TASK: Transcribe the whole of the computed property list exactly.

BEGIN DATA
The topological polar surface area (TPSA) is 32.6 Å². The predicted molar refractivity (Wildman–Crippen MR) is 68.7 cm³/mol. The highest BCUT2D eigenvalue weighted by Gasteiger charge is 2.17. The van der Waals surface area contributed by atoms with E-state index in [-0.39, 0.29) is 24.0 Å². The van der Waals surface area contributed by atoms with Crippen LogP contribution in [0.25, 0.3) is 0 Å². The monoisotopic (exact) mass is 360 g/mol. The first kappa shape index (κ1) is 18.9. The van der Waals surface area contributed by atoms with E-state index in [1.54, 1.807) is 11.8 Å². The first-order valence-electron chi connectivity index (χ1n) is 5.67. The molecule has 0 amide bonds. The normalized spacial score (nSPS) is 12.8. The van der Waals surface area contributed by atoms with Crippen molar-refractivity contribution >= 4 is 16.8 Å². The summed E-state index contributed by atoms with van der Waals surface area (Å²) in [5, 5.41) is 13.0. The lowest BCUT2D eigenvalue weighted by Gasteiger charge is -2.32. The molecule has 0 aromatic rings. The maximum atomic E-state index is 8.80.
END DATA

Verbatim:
The topological polar surface area (TPSA) is 32.6 Å². The predicted molar refractivity (Wildman–Crippen MR) is 68.7 cm³/mol. The highest BCUT2D eigenvalue weighted by Gasteiger charge is 2.17. The van der Waals surface area contributed by atoms with E-state index in [-0.39, 0.29) is 24.0 Å². The van der Waals surface area contributed by atoms with Crippen LogP contribution in [0.25, 0.3) is 0 Å². The monoisotopic (exact) mass is 360 g/mol. The first kappa shape index (κ1) is 18.9. The van der Waals surface area contributed by atoms with E-state index in [1.54, 1.807) is 11.8 Å². The first-order valence-electron chi connectivity index (χ1n) is 5.67. The molecule has 0 amide bonds. The normalized spacial score (nSPS) is 12.8. The van der Waals surface area contributed by atoms with Crippen molar-refractivity contribution >= 4 is 16.8 Å². The summed E-state index contributed by atoms with van der Waals surface area (Å²) in [5, 5.41) is 13.0. The lowest BCUT2D eigenvalue weighted by Gasteiger charge is -2.32. The molecule has 0 aromatic rings. The maximum atomic E-state index is 8.80.